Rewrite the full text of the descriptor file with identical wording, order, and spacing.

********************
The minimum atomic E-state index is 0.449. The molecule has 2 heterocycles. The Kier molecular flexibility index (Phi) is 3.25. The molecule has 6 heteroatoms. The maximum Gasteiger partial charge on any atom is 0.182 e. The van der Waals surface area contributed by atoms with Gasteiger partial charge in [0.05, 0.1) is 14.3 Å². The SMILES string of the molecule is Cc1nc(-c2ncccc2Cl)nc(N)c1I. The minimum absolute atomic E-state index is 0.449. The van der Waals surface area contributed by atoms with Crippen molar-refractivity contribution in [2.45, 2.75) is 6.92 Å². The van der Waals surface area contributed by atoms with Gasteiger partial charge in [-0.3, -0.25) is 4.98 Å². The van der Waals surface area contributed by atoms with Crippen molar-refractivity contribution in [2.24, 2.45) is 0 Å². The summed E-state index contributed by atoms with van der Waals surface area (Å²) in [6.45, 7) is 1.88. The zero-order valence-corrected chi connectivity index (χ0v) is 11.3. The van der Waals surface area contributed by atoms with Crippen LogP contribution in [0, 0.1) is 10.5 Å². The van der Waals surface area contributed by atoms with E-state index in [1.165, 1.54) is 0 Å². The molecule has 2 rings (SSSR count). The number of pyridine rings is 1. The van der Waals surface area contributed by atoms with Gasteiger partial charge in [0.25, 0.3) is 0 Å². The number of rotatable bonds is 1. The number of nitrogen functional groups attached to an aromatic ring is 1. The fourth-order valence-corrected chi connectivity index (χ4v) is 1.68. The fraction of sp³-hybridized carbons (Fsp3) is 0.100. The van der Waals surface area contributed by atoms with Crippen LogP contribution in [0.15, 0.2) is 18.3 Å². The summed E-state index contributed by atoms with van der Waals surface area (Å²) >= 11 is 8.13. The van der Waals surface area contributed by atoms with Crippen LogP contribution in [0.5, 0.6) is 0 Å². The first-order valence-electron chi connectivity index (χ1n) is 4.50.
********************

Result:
The minimum atomic E-state index is 0.449. The molecule has 2 heterocycles. The Kier molecular flexibility index (Phi) is 3.25. The molecule has 6 heteroatoms. The maximum Gasteiger partial charge on any atom is 0.182 e. The van der Waals surface area contributed by atoms with Gasteiger partial charge in [0.05, 0.1) is 14.3 Å². The SMILES string of the molecule is Cc1nc(-c2ncccc2Cl)nc(N)c1I. The minimum absolute atomic E-state index is 0.449. The van der Waals surface area contributed by atoms with Crippen molar-refractivity contribution in [2.45, 2.75) is 6.92 Å². The van der Waals surface area contributed by atoms with Gasteiger partial charge in [-0.3, -0.25) is 4.98 Å². The van der Waals surface area contributed by atoms with Crippen molar-refractivity contribution in [2.24, 2.45) is 0 Å². The summed E-state index contributed by atoms with van der Waals surface area (Å²) in [6.45, 7) is 1.88. The zero-order valence-corrected chi connectivity index (χ0v) is 11.3. The van der Waals surface area contributed by atoms with Crippen LogP contribution in [0, 0.1) is 10.5 Å². The van der Waals surface area contributed by atoms with E-state index in [1.165, 1.54) is 0 Å². The molecule has 2 rings (SSSR count). The number of pyridine rings is 1. The van der Waals surface area contributed by atoms with Gasteiger partial charge in [0.25, 0.3) is 0 Å². The number of rotatable bonds is 1. The number of nitrogen functional groups attached to an aromatic ring is 1. The fourth-order valence-corrected chi connectivity index (χ4v) is 1.68. The fraction of sp³-hybridized carbons (Fsp3) is 0.100. The van der Waals surface area contributed by atoms with Crippen LogP contribution in [0.15, 0.2) is 18.3 Å². The summed E-state index contributed by atoms with van der Waals surface area (Å²) >= 11 is 8.13. The van der Waals surface area contributed by atoms with Crippen LogP contribution in [0.5, 0.6) is 0 Å². The first-order valence-electron chi connectivity index (χ1n) is 4.50.